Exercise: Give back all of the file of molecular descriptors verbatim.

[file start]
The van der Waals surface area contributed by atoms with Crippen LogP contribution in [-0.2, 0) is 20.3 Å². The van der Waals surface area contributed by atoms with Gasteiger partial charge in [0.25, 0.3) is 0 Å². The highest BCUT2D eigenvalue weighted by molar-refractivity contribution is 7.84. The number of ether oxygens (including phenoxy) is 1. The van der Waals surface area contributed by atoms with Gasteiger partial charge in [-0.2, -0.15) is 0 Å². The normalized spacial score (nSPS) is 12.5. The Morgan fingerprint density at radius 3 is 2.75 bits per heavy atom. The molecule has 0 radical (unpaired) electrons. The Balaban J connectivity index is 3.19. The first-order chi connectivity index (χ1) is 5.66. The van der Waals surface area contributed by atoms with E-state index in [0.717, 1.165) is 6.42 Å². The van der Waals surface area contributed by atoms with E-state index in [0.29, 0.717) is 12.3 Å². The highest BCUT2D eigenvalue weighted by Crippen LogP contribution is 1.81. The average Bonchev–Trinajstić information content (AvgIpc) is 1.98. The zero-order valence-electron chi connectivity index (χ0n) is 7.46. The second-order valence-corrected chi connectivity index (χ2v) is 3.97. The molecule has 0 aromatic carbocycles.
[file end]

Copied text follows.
The van der Waals surface area contributed by atoms with Crippen LogP contribution in [-0.2, 0) is 20.3 Å². The van der Waals surface area contributed by atoms with Gasteiger partial charge in [0.25, 0.3) is 0 Å². The highest BCUT2D eigenvalue weighted by molar-refractivity contribution is 7.84. The number of ether oxygens (including phenoxy) is 1. The van der Waals surface area contributed by atoms with Gasteiger partial charge in [-0.2, -0.15) is 0 Å². The normalized spacial score (nSPS) is 12.5. The Morgan fingerprint density at radius 3 is 2.75 bits per heavy atom. The molecule has 0 radical (unpaired) electrons. The Balaban J connectivity index is 3.19. The first-order chi connectivity index (χ1) is 5.66. The van der Waals surface area contributed by atoms with E-state index in [0.717, 1.165) is 6.42 Å². The van der Waals surface area contributed by atoms with E-state index in [0.29, 0.717) is 12.3 Å². The highest BCUT2D eigenvalue weighted by Crippen LogP contribution is 1.81. The average Bonchev–Trinajstić information content (AvgIpc) is 1.98. The zero-order valence-electron chi connectivity index (χ0n) is 7.46. The second-order valence-corrected chi connectivity index (χ2v) is 3.97. The molecule has 0 aromatic carbocycles.